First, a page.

our economic system to protect their rights. The sitdown has been provoked by the long-standing and ruthless tactics of a few great corporations who have hamstrung the National Labor Relations Board by invoking court actions, which they have a perfect legal right to do; who have openly banded together to defy this law of Congress quite independently of any court action, which they have neither the legal nor the moral right to do; and who have systematically used spies and discharges and violence and terrorism to shatter the workers' liberties as decided by Congress, which they have neither the legal nor the moral right to do. The organized and calculated and cold-blooded sitdown against Federal law has come not from the common people, but from a few great vested interests. Make men free, and they will be able to negotiate without fighting.

(3) Frances Perkins was secretary for labor in Franklin D. Roosevelt's first cabinet. She wrote about this period in her book, The Roosevelt I Knew (1946)

It ought to be on the record that the President did not take part in developing the National Labor Relations Act and, in fact, was hardly consulted about it. It was not a part of the President's program. It did not particularly appeal to him when it was described to him. All the credit for it belongs to Wagner.

The proposed bill, it must be remembered, was remedial. Certain unfair practices which employers had used against workers to prevent unionization and to cripple their economic strength had been uncovered by Wagner. The bill sought to correct these specific, known abuses, and did not attempt to draw up a comprehensive code of ethical behaviour in labor relations. Such a comprehensive code, however, was needed. Roosevelt supported my suggestion that labor leaders who wanted to distinguish themselves should draw up such a code and let us take a look at it.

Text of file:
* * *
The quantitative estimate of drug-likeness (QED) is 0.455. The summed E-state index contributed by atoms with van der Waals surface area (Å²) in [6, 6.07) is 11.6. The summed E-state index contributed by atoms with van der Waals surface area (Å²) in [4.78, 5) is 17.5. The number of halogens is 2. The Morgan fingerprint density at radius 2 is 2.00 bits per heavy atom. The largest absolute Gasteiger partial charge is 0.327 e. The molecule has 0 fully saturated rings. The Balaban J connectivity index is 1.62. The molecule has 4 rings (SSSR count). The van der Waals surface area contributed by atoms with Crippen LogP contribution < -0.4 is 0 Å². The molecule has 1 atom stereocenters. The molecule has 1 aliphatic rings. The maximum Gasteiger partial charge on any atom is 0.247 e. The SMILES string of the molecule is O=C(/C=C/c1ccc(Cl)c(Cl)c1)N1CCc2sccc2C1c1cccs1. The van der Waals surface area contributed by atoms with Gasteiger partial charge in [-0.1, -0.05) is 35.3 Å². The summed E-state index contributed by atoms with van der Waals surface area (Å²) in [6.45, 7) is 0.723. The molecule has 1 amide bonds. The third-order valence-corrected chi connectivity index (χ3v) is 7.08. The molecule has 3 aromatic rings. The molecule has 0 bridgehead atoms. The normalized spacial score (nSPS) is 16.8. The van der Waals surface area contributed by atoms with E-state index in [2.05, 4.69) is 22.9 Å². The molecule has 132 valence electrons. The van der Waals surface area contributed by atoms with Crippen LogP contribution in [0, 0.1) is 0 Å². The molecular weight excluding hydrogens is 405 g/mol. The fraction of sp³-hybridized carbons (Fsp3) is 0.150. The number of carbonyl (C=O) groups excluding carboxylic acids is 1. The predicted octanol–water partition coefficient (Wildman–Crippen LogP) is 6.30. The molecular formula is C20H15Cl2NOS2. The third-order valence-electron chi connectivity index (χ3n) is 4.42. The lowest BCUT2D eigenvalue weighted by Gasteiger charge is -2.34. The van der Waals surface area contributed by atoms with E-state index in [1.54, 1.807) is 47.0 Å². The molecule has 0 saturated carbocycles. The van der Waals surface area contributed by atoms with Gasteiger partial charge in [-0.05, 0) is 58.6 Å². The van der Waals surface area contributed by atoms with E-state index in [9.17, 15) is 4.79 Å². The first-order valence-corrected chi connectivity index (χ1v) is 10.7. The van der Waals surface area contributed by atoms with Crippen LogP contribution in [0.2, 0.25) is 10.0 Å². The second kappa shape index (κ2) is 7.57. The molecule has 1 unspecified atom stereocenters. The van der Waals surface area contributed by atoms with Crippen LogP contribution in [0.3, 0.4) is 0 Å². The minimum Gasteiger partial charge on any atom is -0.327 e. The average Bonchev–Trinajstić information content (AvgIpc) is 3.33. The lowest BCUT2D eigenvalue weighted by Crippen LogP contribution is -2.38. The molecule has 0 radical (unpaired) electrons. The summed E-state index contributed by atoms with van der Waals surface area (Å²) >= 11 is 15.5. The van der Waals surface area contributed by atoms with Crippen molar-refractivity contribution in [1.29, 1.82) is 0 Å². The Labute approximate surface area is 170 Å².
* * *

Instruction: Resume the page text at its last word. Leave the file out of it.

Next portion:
(4) Rexford Tugwell was an assistant secretary in the Agricultural Department in 1933. He wrote about his experiences in The Democratic Roosevelt (1957)

Senator Wagner had been chairman of the National Labor Board during the first half of NRA. During that service he had seen how little could be accomplished without powers to enforce the principles that were supposed to be those of all New Dealers. Such intractable employer corporations as Weirton Steel, Budd Manufacturing, and Ford Motor were either refusing compliance or were making use of company unions to evade collective bargaining.

In February 1934, Senator Wagner induced Franklin to issue two executive orders authorizing the Board to hold elections for determining bargaining agents and to prevent violations to the Department of Justice for prosecution. But Wagner was convinced that more was necessary and on 1st March he introduced a Labor Disputes Bill.

Senator Wagner's bill enumerated several "unfair practices" to be prohibited, such as the sponsoring by employers of company unions, interfering with employees' choice of bargaining representatives, and refusal to bargain with elected agents. Under the bill a new labor board would be set up, fully equipped with staff to investigate and powers to enforce the provisions of the act.

Herbert Johnson, Saturday Evening Post (1935)
Herbert Johnson, Saturday Evening Post (1935)